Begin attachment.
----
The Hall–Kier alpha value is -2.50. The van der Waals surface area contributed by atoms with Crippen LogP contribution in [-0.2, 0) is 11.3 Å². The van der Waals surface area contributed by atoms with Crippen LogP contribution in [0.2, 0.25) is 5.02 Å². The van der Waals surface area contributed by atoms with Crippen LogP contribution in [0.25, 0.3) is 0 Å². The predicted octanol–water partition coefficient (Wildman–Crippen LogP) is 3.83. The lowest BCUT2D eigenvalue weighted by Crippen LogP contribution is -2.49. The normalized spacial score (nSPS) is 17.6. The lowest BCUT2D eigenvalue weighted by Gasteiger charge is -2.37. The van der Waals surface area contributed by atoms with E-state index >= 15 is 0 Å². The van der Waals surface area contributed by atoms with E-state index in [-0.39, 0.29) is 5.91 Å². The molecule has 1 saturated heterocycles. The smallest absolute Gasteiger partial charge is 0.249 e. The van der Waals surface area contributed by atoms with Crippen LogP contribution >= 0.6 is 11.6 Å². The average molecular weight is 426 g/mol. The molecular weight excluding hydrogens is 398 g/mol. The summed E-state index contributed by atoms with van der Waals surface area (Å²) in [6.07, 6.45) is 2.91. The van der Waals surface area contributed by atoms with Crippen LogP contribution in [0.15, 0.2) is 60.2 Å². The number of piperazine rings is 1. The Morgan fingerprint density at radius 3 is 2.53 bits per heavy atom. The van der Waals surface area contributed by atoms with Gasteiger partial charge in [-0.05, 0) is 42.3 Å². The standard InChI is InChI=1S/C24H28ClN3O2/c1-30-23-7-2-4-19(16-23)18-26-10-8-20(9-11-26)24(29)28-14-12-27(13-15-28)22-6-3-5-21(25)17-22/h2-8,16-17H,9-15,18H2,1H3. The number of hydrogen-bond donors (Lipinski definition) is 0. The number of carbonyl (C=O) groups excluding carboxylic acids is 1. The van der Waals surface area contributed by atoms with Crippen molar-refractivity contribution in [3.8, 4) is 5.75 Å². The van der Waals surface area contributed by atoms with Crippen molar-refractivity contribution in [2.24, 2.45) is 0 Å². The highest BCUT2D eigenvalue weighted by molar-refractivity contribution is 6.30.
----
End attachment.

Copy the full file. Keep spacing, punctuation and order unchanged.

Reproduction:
The Hall–Kier alpha value is -2.50. The van der Waals surface area contributed by atoms with Crippen LogP contribution in [-0.2, 0) is 11.3 Å². The van der Waals surface area contributed by atoms with Crippen LogP contribution in [0.2, 0.25) is 5.02 Å². The van der Waals surface area contributed by atoms with Crippen LogP contribution in [0.25, 0.3) is 0 Å². The predicted octanol–water partition coefficient (Wildman–Crippen LogP) is 3.83. The lowest BCUT2D eigenvalue weighted by Crippen LogP contribution is -2.49. The normalized spacial score (nSPS) is 17.6. The lowest BCUT2D eigenvalue weighted by Gasteiger charge is -2.37. The van der Waals surface area contributed by atoms with E-state index >= 15 is 0 Å². The van der Waals surface area contributed by atoms with E-state index in [-0.39, 0.29) is 5.91 Å². The molecule has 1 saturated heterocycles. The smallest absolute Gasteiger partial charge is 0.249 e. The van der Waals surface area contributed by atoms with Crippen LogP contribution >= 0.6 is 11.6 Å². The average molecular weight is 426 g/mol. The molecular weight excluding hydrogens is 398 g/mol. The summed E-state index contributed by atoms with van der Waals surface area (Å²) in [6.07, 6.45) is 2.91. The van der Waals surface area contributed by atoms with Crippen LogP contribution in [0.15, 0.2) is 60.2 Å². The number of piperazine rings is 1. The Morgan fingerprint density at radius 3 is 2.53 bits per heavy atom. The van der Waals surface area contributed by atoms with Gasteiger partial charge in [-0.05, 0) is 42.3 Å². The standard InChI is InChI=1S/C24H28ClN3O2/c1-30-23-7-2-4-19(16-23)18-26-10-8-20(9-11-26)24(29)28-14-12-27(13-15-28)22-6-3-5-21(25)17-22/h2-8,16-17H,9-15,18H2,1H3. The number of hydrogen-bond donors (Lipinski definition) is 0. The number of carbonyl (C=O) groups excluding carboxylic acids is 1. The van der Waals surface area contributed by atoms with Crippen molar-refractivity contribution in [3.8, 4) is 5.75 Å². The van der Waals surface area contributed by atoms with Crippen molar-refractivity contribution in [2.24, 2.45) is 0 Å². The highest BCUT2D eigenvalue weighted by molar-refractivity contribution is 6.30.